When I arrived at the clearcut, I knew I'd gone astray, and made my way up the ridge to the correct road - which was, of course, perfectly obvious, The road was still blocked in spots by drifts of patchy wet snow, much churned by ATV's. Snow on the trail
I soon reached the powerline cut that forms the preserve's southernmost extreme, and it did indeed offer views, both east toward the Hudson Valley and the Taconic Mountains beyond: View east
and west across a little valley to the next hill, with the flanks of one of the Catskills (Bearpen Mountain?) just barely visible through the trees at left. View west

I turned around and made my way back up the road into the preserve. Where the snow had melted, I could see just how poor the acidic soil up here is: only a few inches of erosion have exposed the bedrock. The rock here is a limestone pavement, and the Devonian stone to be found here is some of the most fossiliferous on the planet. I noted the odd brachiopod and crinoid without even stopping. Bedrock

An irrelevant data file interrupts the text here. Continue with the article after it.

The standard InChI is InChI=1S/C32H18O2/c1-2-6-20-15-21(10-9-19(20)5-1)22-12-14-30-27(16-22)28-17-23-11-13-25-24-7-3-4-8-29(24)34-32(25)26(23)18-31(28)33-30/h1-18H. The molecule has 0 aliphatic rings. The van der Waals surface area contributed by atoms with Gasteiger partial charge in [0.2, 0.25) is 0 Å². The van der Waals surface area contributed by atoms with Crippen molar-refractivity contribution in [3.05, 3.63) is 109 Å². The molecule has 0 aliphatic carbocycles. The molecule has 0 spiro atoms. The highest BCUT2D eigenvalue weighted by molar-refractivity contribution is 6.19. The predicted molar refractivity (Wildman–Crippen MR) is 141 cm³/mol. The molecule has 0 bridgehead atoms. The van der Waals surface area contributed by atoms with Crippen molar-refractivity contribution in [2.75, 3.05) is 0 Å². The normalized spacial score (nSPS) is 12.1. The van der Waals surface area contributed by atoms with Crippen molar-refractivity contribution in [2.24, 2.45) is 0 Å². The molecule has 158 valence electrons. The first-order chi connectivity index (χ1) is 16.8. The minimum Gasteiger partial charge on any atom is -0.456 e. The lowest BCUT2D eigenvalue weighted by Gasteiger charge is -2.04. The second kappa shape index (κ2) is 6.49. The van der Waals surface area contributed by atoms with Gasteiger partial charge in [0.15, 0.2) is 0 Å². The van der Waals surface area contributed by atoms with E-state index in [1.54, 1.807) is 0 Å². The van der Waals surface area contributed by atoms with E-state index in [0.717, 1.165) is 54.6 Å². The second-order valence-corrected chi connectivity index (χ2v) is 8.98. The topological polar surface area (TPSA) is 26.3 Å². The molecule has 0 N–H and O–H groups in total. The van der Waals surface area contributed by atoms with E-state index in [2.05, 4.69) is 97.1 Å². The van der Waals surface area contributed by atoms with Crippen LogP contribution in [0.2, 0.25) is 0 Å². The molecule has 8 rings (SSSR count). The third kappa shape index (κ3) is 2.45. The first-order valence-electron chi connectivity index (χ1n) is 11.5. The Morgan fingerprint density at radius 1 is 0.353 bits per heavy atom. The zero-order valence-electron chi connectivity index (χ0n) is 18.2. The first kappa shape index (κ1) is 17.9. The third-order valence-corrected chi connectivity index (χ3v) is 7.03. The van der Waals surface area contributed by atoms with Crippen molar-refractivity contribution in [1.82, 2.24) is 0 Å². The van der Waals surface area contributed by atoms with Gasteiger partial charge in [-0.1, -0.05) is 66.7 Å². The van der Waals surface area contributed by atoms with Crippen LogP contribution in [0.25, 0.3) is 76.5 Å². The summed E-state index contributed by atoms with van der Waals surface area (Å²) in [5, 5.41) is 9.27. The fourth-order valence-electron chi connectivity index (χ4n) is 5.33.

In the spots where the limestone dips or is beginning to form sinkholes, the water stands, and the ATV traffic has churned the trail into a lake of mud.

I followed the white and red trails around to where a strategically placed bench overlooks a fine view of Albany Overlook

I then walked a series of loops to pick up the routing of the other trails. I noticed at the end of the green trail that the maintainers have placed flagging in the woods, apparently marking a route up the hill to the east. I followed their flagging for a hundred yards or so, but recalled my promise to Mary Ann that I wouldn't bushwhack solo. I turned around and hiked back to the car. A nice afternoon stroll.

2015-04-25 Huyck Preserve - Hiking the Huyck

Trail marker